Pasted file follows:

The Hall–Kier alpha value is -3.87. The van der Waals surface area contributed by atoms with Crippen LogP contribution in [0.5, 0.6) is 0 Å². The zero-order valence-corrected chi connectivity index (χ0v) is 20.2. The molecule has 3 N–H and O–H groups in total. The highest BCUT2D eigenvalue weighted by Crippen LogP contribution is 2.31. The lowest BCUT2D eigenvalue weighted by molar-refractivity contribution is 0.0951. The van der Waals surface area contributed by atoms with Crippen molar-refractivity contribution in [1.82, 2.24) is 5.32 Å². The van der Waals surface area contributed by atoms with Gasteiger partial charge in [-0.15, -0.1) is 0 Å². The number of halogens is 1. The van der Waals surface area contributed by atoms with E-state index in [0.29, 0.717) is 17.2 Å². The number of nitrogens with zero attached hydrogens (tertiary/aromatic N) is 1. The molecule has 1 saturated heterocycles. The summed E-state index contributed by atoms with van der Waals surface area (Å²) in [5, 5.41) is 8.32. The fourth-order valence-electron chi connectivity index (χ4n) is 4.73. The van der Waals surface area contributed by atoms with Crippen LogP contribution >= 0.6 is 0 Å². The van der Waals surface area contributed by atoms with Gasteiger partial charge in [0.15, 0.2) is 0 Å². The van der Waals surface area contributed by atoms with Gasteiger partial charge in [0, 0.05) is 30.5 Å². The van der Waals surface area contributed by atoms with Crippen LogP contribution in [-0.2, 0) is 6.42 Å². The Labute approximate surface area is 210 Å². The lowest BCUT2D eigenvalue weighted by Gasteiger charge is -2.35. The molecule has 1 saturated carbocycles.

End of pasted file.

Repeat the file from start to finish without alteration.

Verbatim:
The Hall–Kier alpha value is -3.87. The van der Waals surface area contributed by atoms with Crippen LogP contribution in [0.5, 0.6) is 0 Å². The zero-order valence-corrected chi connectivity index (χ0v) is 20.2. The molecule has 3 N–H and O–H groups in total. The highest BCUT2D eigenvalue weighted by Crippen LogP contribution is 2.31. The lowest BCUT2D eigenvalue weighted by molar-refractivity contribution is 0.0951. The van der Waals surface area contributed by atoms with Crippen molar-refractivity contribution in [1.82, 2.24) is 5.32 Å². The van der Waals surface area contributed by atoms with Gasteiger partial charge in [-0.15, -0.1) is 0 Å². The number of halogens is 1. The van der Waals surface area contributed by atoms with E-state index in [0.29, 0.717) is 17.2 Å². The number of nitrogens with zero attached hydrogens (tertiary/aromatic N) is 1. The molecule has 1 saturated heterocycles. The summed E-state index contributed by atoms with van der Waals surface area (Å²) in [5, 5.41) is 8.32. The fourth-order valence-electron chi connectivity index (χ4n) is 4.73. The van der Waals surface area contributed by atoms with Crippen LogP contribution >= 0.6 is 0 Å². The van der Waals surface area contributed by atoms with Gasteiger partial charge in [0.15, 0.2) is 0 Å². The van der Waals surface area contributed by atoms with Gasteiger partial charge in [0, 0.05) is 30.5 Å². The van der Waals surface area contributed by atoms with Crippen LogP contribution in [-0.2, 0) is 6.42 Å². The Labute approximate surface area is 210 Å². The lowest BCUT2D eigenvalue weighted by Gasteiger charge is -2.35. The molecule has 1 saturated carbocycles.